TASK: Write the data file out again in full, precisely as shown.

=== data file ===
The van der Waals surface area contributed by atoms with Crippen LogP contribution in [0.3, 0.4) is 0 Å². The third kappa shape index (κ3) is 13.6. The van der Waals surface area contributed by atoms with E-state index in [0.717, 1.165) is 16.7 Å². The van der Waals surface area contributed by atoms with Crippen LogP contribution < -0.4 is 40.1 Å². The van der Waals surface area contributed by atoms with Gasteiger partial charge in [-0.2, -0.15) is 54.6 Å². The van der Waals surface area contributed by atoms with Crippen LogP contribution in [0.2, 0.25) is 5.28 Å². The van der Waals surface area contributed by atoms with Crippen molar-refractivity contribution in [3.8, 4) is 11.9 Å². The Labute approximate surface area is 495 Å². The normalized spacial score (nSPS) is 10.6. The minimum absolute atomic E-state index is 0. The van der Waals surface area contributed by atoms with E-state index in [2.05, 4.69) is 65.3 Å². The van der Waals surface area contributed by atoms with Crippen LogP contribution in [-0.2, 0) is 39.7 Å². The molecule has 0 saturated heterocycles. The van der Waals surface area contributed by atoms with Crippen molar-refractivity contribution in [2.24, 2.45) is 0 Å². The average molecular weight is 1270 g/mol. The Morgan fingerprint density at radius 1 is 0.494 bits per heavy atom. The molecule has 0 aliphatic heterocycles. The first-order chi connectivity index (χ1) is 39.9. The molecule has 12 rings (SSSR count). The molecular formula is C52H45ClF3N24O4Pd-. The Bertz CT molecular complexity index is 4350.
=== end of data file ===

The van der Waals surface area contributed by atoms with Crippen LogP contribution in [0.3, 0.4) is 0 Å². The third kappa shape index (κ3) is 13.6. The van der Waals surface area contributed by atoms with E-state index in [0.717, 1.165) is 16.7 Å². The van der Waals surface area contributed by atoms with Crippen LogP contribution < -0.4 is 40.1 Å². The van der Waals surface area contributed by atoms with Gasteiger partial charge in [-0.2, -0.15) is 54.6 Å². The van der Waals surface area contributed by atoms with Crippen LogP contribution in [0.2, 0.25) is 5.28 Å². The van der Waals surface area contributed by atoms with Crippen molar-refractivity contribution in [3.8, 4) is 11.9 Å². The Labute approximate surface area is 495 Å². The normalized spacial score (nSPS) is 10.6. The minimum absolute atomic E-state index is 0. The van der Waals surface area contributed by atoms with E-state index in [2.05, 4.69) is 65.3 Å². The van der Waals surface area contributed by atoms with Crippen LogP contribution in [-0.2, 0) is 39.7 Å². The molecule has 0 saturated heterocycles. The van der Waals surface area contributed by atoms with Crippen molar-refractivity contribution in [2.24, 2.45) is 0 Å². The average molecular weight is 1270 g/mol. The Morgan fingerprint density at radius 1 is 0.494 bits per heavy atom. The molecule has 0 aliphatic heterocycles. The first-order chi connectivity index (χ1) is 39.9. The molecule has 12 rings (SSSR count). The molecular formula is C52H45ClF3N24O4Pd-. The Bertz CT molecular complexity index is 4350.